The girls got shots this week.
Their band-aids were pink camouflage and yellow crayon, but that didn’t make them easier to remove. Lucy, who is curious about blood and bodies, peeled hers gradually, imperceptibly, during library story time and when she was supposed to be setting the table, over the course of days, and finally peeled them all the way off.
Nora, though, has a strong memory for pain. Her legs hurt already. She knew it was going to hurt more, and she refused to let anyone touch the band-aids. “They’ll come off when they’re ready,” she declared, and her fierce eyes dared anyone to disagree. Even when one band-aid end caught on her skirt and pulled away, she defied anyone to help her pull it off and left the loose end flapping as she went about her life.
I know how she feels.
Last weekend, I had the chance to sit with other women who tell the truth and take some time to reflect on writing. Over tea and talk, I processed some of why I haven’t written much here over the last year. Next month will be a year since we lost my Gramp, closely followed by Gram, and then Grandmother in the summer. The tangled feelings seemed too complicated to write, but I couldn’t write anything else, either.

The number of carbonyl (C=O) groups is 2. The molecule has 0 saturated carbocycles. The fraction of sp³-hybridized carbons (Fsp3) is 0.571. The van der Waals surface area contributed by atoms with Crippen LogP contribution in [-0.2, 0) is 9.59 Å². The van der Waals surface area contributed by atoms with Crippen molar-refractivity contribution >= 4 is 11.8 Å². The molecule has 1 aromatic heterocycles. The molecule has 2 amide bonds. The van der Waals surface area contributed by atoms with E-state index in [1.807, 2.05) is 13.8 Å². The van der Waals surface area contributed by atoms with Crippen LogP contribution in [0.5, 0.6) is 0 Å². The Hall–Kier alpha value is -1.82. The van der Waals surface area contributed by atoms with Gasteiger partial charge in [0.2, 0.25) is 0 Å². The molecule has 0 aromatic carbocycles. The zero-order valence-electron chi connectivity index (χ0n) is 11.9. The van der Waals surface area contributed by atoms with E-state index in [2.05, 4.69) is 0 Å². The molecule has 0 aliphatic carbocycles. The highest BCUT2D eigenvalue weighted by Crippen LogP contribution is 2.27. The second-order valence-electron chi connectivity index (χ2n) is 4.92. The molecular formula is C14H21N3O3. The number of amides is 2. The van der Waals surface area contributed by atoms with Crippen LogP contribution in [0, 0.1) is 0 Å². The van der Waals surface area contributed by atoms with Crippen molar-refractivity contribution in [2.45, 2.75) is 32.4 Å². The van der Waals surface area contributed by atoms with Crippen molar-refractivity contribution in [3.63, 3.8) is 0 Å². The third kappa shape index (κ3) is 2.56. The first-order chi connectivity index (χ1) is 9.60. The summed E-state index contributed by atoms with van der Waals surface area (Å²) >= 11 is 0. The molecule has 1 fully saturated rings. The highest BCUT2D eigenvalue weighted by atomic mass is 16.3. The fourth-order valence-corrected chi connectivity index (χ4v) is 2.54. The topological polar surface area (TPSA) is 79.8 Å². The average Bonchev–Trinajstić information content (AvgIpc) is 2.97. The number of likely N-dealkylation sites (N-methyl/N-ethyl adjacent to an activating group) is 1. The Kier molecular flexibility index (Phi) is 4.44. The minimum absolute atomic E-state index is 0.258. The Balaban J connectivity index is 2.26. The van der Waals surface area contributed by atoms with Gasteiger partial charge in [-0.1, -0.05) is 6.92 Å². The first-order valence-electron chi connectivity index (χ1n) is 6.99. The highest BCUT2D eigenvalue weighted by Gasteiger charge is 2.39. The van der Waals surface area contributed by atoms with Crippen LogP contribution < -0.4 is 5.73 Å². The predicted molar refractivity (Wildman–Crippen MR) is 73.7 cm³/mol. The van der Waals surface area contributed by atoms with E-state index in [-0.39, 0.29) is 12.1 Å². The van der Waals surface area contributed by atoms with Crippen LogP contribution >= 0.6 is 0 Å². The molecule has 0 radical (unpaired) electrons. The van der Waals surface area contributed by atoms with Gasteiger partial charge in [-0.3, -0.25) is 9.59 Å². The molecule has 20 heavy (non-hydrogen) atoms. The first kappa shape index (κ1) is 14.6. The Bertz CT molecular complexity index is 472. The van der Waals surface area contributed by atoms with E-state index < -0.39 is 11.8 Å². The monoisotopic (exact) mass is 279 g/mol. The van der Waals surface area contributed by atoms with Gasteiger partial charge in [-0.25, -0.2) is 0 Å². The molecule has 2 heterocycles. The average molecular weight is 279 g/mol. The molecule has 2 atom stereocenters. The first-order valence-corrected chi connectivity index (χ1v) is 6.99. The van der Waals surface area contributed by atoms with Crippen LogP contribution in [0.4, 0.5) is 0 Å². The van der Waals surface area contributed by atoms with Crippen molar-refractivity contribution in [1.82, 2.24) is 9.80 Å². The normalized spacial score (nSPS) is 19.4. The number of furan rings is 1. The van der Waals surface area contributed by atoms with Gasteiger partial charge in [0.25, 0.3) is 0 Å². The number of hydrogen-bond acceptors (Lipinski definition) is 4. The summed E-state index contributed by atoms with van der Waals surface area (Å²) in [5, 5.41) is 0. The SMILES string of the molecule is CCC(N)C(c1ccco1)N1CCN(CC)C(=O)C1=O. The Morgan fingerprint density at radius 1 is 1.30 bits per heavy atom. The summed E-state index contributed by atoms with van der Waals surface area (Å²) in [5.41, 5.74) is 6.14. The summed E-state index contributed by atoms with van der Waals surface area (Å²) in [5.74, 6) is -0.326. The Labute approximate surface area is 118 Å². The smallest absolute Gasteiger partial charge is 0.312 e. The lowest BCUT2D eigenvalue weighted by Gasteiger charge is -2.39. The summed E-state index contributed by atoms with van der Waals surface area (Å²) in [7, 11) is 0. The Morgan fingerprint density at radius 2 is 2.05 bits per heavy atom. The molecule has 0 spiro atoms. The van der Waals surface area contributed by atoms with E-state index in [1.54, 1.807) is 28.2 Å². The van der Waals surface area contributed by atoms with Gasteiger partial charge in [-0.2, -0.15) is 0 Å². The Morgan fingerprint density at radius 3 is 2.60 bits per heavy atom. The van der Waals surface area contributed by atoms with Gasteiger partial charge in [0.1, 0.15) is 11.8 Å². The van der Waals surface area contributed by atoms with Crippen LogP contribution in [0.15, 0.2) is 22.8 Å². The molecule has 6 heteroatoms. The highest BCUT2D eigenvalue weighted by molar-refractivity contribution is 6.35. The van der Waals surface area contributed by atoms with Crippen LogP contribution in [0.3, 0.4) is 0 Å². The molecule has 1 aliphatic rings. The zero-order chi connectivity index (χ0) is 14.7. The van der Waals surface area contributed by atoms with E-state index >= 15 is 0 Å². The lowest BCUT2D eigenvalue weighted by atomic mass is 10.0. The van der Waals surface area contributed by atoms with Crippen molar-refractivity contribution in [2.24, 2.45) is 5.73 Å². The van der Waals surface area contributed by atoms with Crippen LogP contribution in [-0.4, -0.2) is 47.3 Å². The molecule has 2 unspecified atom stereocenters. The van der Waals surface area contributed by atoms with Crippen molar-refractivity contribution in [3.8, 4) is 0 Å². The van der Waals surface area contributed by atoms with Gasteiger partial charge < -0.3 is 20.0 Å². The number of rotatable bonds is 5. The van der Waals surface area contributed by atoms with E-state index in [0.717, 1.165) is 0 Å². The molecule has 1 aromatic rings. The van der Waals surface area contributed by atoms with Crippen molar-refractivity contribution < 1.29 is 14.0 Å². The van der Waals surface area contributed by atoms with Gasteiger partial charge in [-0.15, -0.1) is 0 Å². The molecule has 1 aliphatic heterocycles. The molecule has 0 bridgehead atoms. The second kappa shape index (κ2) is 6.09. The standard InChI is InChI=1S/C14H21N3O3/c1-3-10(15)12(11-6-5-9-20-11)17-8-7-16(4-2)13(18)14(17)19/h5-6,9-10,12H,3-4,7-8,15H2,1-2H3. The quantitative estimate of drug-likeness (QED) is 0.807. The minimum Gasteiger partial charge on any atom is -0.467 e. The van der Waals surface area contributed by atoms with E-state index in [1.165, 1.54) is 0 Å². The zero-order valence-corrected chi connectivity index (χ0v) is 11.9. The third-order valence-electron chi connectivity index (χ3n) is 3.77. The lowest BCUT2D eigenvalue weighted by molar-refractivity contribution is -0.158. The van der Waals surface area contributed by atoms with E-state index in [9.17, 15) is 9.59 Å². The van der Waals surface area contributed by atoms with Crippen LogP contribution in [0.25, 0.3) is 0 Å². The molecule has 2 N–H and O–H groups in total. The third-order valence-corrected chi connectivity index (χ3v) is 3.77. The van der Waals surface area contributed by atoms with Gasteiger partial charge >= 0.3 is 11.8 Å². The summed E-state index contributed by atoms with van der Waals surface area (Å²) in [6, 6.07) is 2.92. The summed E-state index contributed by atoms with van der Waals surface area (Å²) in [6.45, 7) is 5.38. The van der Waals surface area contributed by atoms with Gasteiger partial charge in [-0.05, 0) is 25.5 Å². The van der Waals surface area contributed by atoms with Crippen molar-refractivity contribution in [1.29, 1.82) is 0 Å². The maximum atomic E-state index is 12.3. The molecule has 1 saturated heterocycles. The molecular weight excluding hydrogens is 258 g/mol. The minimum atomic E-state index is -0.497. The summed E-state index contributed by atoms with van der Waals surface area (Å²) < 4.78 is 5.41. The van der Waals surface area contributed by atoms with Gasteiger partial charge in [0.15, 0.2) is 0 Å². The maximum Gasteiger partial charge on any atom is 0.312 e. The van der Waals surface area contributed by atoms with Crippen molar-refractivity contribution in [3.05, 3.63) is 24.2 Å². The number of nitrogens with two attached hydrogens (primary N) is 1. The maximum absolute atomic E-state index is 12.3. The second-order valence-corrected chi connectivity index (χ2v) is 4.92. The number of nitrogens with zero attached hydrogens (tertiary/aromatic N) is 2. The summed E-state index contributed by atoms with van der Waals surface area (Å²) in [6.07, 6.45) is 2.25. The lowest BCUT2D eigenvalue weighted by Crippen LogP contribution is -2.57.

Being a writer who isn’t writing is like stuffing socks into a drawer that’s already overstuffed. I keep cramming them in there, even though it’s full to bursting, even though it won’t open all the way, even though I know that more socks will make the problem harder to fix later. I can’t afford the time or the patience or the fortitude it takes to open the drawer and set it right, so I shove a few more into the front and slam it shut until later.
“Later” is not some magical moment when we suddenly have what we need.
“Later” is just when we decide to act with what we have and rely on God for the rest.
Later, for me, is now.
It won’t be easy to write my way through what feels like a mountain of unprocessed grief, but I can’t afford to wait any longer. I’m pulling off the band-aid. I need to heal.